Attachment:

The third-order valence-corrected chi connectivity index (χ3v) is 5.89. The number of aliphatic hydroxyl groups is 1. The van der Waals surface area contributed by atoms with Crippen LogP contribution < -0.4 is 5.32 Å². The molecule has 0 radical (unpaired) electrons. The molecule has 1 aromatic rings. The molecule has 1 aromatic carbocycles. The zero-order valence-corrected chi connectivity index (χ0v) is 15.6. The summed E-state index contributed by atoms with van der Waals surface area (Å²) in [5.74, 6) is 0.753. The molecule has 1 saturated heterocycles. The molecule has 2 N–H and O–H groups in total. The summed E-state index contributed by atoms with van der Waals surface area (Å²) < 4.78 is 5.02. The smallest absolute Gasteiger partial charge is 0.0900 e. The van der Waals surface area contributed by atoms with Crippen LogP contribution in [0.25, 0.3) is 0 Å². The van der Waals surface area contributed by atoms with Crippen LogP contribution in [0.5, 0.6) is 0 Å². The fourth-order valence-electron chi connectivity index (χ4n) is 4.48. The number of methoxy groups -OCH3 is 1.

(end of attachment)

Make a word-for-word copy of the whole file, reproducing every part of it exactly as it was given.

The third-order valence-corrected chi connectivity index (χ3v) is 5.89. The number of aliphatic hydroxyl groups is 1. The van der Waals surface area contributed by atoms with Crippen LogP contribution < -0.4 is 5.32 Å². The molecule has 0 radical (unpaired) electrons. The molecule has 1 aromatic rings. The molecule has 1 aromatic carbocycles. The zero-order valence-corrected chi connectivity index (χ0v) is 15.6. The summed E-state index contributed by atoms with van der Waals surface area (Å²) in [5.74, 6) is 0.753. The molecule has 1 saturated heterocycles. The molecule has 2 N–H and O–H groups in total. The summed E-state index contributed by atoms with van der Waals surface area (Å²) < 4.78 is 5.02. The smallest absolute Gasteiger partial charge is 0.0900 e. The van der Waals surface area contributed by atoms with Crippen LogP contribution in [0.25, 0.3) is 0 Å². The van der Waals surface area contributed by atoms with Crippen LogP contribution in [0.5, 0.6) is 0 Å². The fourth-order valence-electron chi connectivity index (χ4n) is 4.48. The number of methoxy groups -OCH3 is 1.